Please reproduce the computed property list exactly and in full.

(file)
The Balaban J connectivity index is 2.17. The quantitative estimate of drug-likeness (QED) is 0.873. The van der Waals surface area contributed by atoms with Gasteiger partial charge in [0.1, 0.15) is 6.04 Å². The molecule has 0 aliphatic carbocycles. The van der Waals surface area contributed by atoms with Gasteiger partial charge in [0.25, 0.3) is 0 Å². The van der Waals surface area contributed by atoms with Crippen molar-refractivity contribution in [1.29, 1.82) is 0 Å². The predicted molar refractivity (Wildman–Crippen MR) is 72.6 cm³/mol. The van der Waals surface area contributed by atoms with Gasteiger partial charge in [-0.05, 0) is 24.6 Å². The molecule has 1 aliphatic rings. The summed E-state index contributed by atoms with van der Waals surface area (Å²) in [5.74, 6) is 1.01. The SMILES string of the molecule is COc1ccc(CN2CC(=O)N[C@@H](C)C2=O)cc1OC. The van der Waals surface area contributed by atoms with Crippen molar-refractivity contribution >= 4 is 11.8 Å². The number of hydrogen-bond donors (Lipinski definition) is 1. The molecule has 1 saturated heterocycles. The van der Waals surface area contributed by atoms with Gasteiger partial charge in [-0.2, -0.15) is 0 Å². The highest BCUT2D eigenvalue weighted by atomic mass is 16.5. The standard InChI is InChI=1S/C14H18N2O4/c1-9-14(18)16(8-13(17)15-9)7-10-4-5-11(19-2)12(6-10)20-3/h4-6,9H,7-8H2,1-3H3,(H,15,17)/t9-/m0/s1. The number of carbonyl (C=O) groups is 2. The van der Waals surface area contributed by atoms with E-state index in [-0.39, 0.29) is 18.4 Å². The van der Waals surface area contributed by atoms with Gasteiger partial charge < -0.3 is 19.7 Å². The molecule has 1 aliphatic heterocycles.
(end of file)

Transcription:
The Balaban J connectivity index is 2.17. The quantitative estimate of drug-likeness (QED) is 0.873. The van der Waals surface area contributed by atoms with Gasteiger partial charge in [0.1, 0.15) is 6.04 Å². The molecule has 0 aliphatic carbocycles. The van der Waals surface area contributed by atoms with Gasteiger partial charge in [0.25, 0.3) is 0 Å². The van der Waals surface area contributed by atoms with Crippen molar-refractivity contribution in [1.29, 1.82) is 0 Å². The predicted molar refractivity (Wildman–Crippen MR) is 72.6 cm³/mol. The van der Waals surface area contributed by atoms with Gasteiger partial charge in [-0.05, 0) is 24.6 Å². The molecule has 1 aliphatic rings. The summed E-state index contributed by atoms with van der Waals surface area (Å²) in [5.74, 6) is 1.01. The SMILES string of the molecule is COc1ccc(CN2CC(=O)N[C@@H](C)C2=O)cc1OC. The van der Waals surface area contributed by atoms with Crippen molar-refractivity contribution >= 4 is 11.8 Å². The number of hydrogen-bond donors (Lipinski definition) is 1. The molecule has 1 saturated heterocycles. The van der Waals surface area contributed by atoms with Gasteiger partial charge in [-0.2, -0.15) is 0 Å². The highest BCUT2D eigenvalue weighted by atomic mass is 16.5. The standard InChI is InChI=1S/C14H18N2O4/c1-9-14(18)16(8-13(17)15-9)7-10-4-5-11(19-2)12(6-10)20-3/h4-6,9H,7-8H2,1-3H3,(H,15,17)/t9-/m0/s1. The number of carbonyl (C=O) groups is 2. The van der Waals surface area contributed by atoms with E-state index in [-0.39, 0.29) is 18.4 Å². The van der Waals surface area contributed by atoms with Gasteiger partial charge < -0.3 is 19.7 Å². The molecule has 1 aliphatic heterocycles.